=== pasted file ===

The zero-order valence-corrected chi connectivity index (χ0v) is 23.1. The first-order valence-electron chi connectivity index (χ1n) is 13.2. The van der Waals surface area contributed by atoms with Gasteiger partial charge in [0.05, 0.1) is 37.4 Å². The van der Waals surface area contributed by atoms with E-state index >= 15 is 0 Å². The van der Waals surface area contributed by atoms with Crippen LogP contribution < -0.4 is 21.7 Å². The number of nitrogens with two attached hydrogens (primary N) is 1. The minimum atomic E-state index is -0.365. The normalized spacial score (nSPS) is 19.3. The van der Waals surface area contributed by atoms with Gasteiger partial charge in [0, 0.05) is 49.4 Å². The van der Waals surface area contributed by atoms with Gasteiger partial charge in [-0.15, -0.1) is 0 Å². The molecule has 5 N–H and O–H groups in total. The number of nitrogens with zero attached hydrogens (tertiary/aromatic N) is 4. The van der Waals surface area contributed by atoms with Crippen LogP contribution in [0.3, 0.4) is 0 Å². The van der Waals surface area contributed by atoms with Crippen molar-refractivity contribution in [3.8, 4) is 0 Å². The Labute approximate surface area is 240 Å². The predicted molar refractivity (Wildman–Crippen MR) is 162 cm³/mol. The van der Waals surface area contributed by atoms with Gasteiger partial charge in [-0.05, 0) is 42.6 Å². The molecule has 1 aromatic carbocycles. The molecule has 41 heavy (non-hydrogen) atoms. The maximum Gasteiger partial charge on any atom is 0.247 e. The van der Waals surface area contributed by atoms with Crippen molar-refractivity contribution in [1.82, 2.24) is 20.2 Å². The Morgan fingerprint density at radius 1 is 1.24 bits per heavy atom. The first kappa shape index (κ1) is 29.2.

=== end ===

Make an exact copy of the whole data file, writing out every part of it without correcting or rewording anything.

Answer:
The zero-order valence-corrected chi connectivity index (χ0v) is 23.1. The first-order valence-electron chi connectivity index (χ1n) is 13.2. The van der Waals surface area contributed by atoms with Gasteiger partial charge in [0.05, 0.1) is 37.4 Å². The van der Waals surface area contributed by atoms with E-state index >= 15 is 0 Å². The van der Waals surface area contributed by atoms with Crippen LogP contribution < -0.4 is 21.7 Å². The number of nitrogens with two attached hydrogens (primary N) is 1. The minimum atomic E-state index is -0.365. The normalized spacial score (nSPS) is 19.3. The van der Waals surface area contributed by atoms with Gasteiger partial charge in [0, 0.05) is 49.4 Å². The van der Waals surface area contributed by atoms with Gasteiger partial charge in [-0.15, -0.1) is 0 Å². The molecule has 5 N–H and O–H groups in total. The number of nitrogens with zero attached hydrogens (tertiary/aromatic N) is 4. The van der Waals surface area contributed by atoms with Crippen LogP contribution in [0.3, 0.4) is 0 Å². The van der Waals surface area contributed by atoms with Crippen molar-refractivity contribution in [3.8, 4) is 0 Å². The Labute approximate surface area is 240 Å². The predicted molar refractivity (Wildman–Crippen MR) is 162 cm³/mol. The van der Waals surface area contributed by atoms with Gasteiger partial charge in [-0.05, 0) is 42.6 Å². The molecule has 1 aromatic carbocycles. The molecule has 41 heavy (non-hydrogen) atoms. The maximum Gasteiger partial charge on any atom is 0.247 e. The van der Waals surface area contributed by atoms with Crippen molar-refractivity contribution in [1.82, 2.24) is 20.2 Å². The Morgan fingerprint density at radius 1 is 1.24 bits per heavy atom. The first kappa shape index (κ1) is 29.2.